Forget Millennials: Meet “Plurals,” the Next, Next Target for Marketers
The generation after Gen-Z (some are calling them the “Plurals”) will force marketers to re-think the way content is created, messages are delivered, and revenue is generated. The “second-screen” we refer to today is quickly becoming the first screen, and everyone must adapt.
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If Millennials changed the game for marketers today, consider what the next generation that follows them will do.
Referred by some as “Plurals”, this generation of individuals ages 2 to 17 are sometimes learning how to navigate technology before they even utter their first word.
Turner Broadcasting (which owns Cartoon Network, TNT, truTV and other media properties) turned its attention to this age group born in 1997 or later who use “second-screen” devices such as smartphones and tablets, as their first screen.
Turner’s expertise is traditional television, but like any other business that needs to adapt and survive, they’re trying to figure out what works best on smartphones and tablets, and how to monetize programming around the next generation of connected viewers.
Among the core challenges for broadcasters today is the rise of “delayed” viewership (DVR, digital streaming, video on-demand, etc). A recent Deloitte study said 55% of total viewership today is “delayed”, and that number rises to 72% among individuals ages 14 to 25.
According to Turner, another viewership attribute of “Plurals” is multitasking. These viewers are likely watching TV with their phone in-hand, and “71% of them look up content related to the shows they’re watching before, during, and after consuming linear content.”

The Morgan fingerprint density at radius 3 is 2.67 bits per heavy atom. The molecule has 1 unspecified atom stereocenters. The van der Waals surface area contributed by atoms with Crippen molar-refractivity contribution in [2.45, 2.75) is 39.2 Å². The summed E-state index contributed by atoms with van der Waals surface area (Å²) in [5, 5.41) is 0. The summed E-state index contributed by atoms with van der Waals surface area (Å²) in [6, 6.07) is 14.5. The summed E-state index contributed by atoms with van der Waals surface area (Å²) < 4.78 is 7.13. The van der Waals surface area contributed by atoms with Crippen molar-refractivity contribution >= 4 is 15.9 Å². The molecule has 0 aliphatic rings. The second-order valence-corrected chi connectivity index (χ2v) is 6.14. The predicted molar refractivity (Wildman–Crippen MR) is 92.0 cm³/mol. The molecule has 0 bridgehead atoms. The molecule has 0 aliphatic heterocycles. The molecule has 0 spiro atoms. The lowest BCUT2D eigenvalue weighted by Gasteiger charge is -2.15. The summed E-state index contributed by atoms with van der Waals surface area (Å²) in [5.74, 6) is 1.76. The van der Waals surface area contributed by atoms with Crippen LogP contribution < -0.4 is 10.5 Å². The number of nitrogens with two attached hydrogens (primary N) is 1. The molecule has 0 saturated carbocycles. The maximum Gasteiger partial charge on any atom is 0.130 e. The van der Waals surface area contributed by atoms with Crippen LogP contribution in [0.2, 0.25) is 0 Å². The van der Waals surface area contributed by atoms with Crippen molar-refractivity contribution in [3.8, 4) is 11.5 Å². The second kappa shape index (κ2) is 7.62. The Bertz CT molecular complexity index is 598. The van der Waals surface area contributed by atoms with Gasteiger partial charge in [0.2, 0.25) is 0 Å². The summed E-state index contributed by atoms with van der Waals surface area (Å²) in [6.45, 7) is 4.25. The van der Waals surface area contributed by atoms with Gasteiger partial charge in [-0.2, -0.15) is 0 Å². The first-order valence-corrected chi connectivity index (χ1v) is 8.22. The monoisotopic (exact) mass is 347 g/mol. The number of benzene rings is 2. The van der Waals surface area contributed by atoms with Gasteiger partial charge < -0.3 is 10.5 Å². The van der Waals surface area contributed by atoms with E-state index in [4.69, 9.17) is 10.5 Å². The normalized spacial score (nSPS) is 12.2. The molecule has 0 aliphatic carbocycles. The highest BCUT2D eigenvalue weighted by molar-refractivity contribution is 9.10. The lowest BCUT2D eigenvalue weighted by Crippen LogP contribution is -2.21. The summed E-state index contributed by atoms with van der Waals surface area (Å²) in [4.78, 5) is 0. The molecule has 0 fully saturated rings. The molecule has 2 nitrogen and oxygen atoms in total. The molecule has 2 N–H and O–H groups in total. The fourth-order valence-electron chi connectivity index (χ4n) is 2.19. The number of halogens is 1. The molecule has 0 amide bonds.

This means that creating digital experiences that mirror or amplify on-screen programming has become a core strategy for TV entities. This isn’t all that surprising. Most advertisers today understand that Twitter trends don’t organixally create themselves as much as they used to. Short-form content and real-time campaigns that run in parallel to long-form programming is expected nowadays to stand out online and grow audiences, often with paid media support.
So, what else do we know about the “Plurals” of tomorrow? Well, they are more likely than older generations to pursue niche content about subjects they’re most passionate about, underscoring just how much they value choice when it comes to their digital media habits.
Today’s consumers instantly skip ads, and are OK with that tap-to-skip trade-off. But, consumers of the future might grow up without ever experiencing ads on a regular basis. They might be much more turned off by the interruptions than Millennials are.
For marketers that still want to use traditional advertising to reach the future generation of consumers, they need to be aware of what’s truly resonating with this demographic. Turner encourages brands to create content that’s highly visual and replicates the lifestyles and passions of their target audience.
Ads can no longer be a disruption when it comes to TV-viewing, so advertisers should aim to provide the most entertainment or value possible with their brand at the center. Otherwise, the “Plurals” will simply swipe or tap the content away, as they should.
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